At St. James Sporting Properties, it is obvious that we work hard to promote the wildlife, fish, and various recreational opportunities that exist on every one of our ranch listings. What may not be quite as obvious is how aware and appreciative we are of the Agricultural roots that many of our ranch listings possess. 

There is a historical misconception that a ranch is either an agricultural property or recreational property. Understandably, owners of these ranches can be solely focused (or even against) one or the other. This article will help show the benefits of aligning yourself with a brokerage like ours that can realize and maximize both of these vitally important ranch attributes.

Realizing a Ranch’s Agriculture Value/Attributes


Agricultural production not only benefits the landowner, but it keeps America’s ranching and farming families alive and well. America’s need to be self-reliant has never been greater. Agricultural production is one of the main areas in which we Americans can largely be independent from the who is of the global supply chain. It’s important to remember the effect that maximizing the agricultural component of a property has on our country as a whole.


It goes without saying that the ultimate goal of agricultural production is to make a profit. There are different lease options available that benefit both the landowner and the agricultural tenant. Whether it be a Cash Rent, Crop Share, Net Share, or a hybrid approach, ranch owners who are primarily focused on hunting or recreation may still reap the benefits from leasing the land to an agriculturally focused tenant.


Many of our western states/counties assess property taxes at a significantly lower rate if used for agricultural purposes. Even if a landowner gains a relatively small profit from the ranch’s agricultural production/income, the tax benefits of qualifying as an agricultural property are well worth it. 


It’s becoming more and more common to see a ranch represented with its “Total Acres”. This is because the ranch owner, in addition to their deeded land, may often possess grazing/recreational permits on adjoining public and/or private Land. Whether it be National Forest, BLM, State Land, or nearby private property, these permits help expand the ranch’s grazing potential and carrying capacity while, at the same time, lowering the chance for over-grazing of the deeded land. Some state and/or private leases offer an agricultural lease as well as a recreational lease. This help expands a ranch’s grazing and hunting area at a very minimal cost to the owner/tenant. 


It’s worth pointing out that the majority of property enhancements created to help farming and livestock operations can also benefit wildlife (i.e., Stock Tanks, Irrigation, Grass/Hay, Crops, Tree Rows, Shelterbelts, Noxious Weed Control, Nutrient Supplements, Winter Feeding, Predator Management, and Erosion Control). The list goes on, but more often than not, ranches with agricultural components tend to attract and hold more wildlife. 

Realizing a Ranch’s Recreational Value/Attributes


In the same way an owner can lease their land to an agricultural tenant, a livestock/farming focused rancher can also lease their land out for recreational purposes. Again, one has various options to choose from depending on their situation. These may include: leasing the hunting/fishing rights to a licensed outfitter, booking private hunting/fishing clients on their own, accepting a trespass fee for hunters to travel through the ranch, or (in some states) selling hunting permits assigned to the ranch to 3rd parties.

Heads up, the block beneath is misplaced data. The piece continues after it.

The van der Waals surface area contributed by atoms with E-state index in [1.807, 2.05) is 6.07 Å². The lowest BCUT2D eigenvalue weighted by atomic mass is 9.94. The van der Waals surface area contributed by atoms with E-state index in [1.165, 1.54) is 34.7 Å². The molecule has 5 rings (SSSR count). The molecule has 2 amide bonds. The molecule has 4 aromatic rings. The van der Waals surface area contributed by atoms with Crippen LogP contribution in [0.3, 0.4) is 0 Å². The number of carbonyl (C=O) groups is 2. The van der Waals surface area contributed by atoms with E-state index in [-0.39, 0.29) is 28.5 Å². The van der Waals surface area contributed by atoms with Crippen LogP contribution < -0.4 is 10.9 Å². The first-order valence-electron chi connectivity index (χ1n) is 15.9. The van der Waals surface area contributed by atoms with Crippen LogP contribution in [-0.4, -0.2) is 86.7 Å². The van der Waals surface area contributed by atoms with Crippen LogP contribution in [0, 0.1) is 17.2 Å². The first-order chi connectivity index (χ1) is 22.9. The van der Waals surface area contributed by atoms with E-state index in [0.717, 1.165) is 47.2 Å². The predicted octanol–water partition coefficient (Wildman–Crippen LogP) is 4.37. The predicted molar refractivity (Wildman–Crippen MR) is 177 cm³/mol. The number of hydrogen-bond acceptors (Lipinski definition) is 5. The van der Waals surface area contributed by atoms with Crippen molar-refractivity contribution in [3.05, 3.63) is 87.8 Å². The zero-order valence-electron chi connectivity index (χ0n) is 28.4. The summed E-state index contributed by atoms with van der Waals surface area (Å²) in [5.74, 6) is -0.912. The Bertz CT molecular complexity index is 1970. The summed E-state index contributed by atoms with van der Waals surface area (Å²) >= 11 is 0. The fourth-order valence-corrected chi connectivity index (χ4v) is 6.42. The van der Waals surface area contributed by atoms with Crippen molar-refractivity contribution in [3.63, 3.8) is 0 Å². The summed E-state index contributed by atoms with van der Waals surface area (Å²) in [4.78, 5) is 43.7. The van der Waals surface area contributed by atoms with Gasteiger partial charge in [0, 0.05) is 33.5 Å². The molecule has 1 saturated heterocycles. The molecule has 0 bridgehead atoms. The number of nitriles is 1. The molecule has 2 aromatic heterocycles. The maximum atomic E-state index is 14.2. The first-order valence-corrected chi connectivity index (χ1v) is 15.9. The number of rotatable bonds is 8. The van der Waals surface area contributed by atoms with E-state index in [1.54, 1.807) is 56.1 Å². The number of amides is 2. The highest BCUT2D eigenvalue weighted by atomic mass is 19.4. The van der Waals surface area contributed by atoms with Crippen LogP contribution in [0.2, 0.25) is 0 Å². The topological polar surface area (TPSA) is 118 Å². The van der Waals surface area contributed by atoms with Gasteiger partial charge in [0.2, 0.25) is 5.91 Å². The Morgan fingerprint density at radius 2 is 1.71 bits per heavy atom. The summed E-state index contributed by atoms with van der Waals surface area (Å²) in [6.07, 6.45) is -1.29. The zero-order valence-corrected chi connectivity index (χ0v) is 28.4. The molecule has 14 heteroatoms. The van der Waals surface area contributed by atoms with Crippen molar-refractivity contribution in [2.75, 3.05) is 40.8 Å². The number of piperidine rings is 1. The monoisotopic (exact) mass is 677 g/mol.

In certain states, like Colorado, New Mexico, Utah, and Idaho, qualifying ranches may obtain big game landowner permits separate from the general public draw. In these states, those tags may be sold or gifted to a 3rd party hunter and provide an additional source of income for the ranch owner. While other states, like Wyoming, allow for big game landowner permits, they are only valid for use by the landowner’s immediate family. Still, that does add value to the ranch and can help separate properties that qualify for landowner tags from those that don’t. *Please refer to each state’s wildlife agency for more details.


There is no better way to add value to a property than to enhance the live water that’s on it. Improving the fishery and wetland habitat not only adds enjoyment, but value, for the landowner. Working with Fishery & Wildlife Specialists to maximize the ponds and rivers’ ability to hold fish, waterfowl, and water itself, is always money well spent, especially in the West!


John Muir once said “In every walk with nature, one receives far more than he seeks.” There is value, be it economically, functionally, visually, or spiritually, in allowing a ranch to be what it has always been: A unique combination of water & winds, plants & animals, challenges & rewards, and peace & quiet. In an ever-growing world, the value of connecting with nature and the wild things that call it home has never been more important to future landowners


Most of us would agree that the time spent with our family and friends in the outdoors are some of the most memorable moments in our lives. At the end of the day, there is immeasurable value in having a piece of land to call your own. A place where family and friends can gather and explore. A place where a granddaughter’s first fish, or a grandfather’s last deer, is worth more than anything else money can buy.

In conclusion, we understand the economic and intrinsic values that a ranch’s Agriculture and Recreational opportunities has to offer. Call the specialists at St. James Sporting Property today to see how we can bridge the gap between Ag & Rec in order to truly show everything this western land has to offer!

Mike Callan is a Real Estate agent licensed in CO, ID, WY, MT.  He can be reached via email [] and phone [970-406-8335].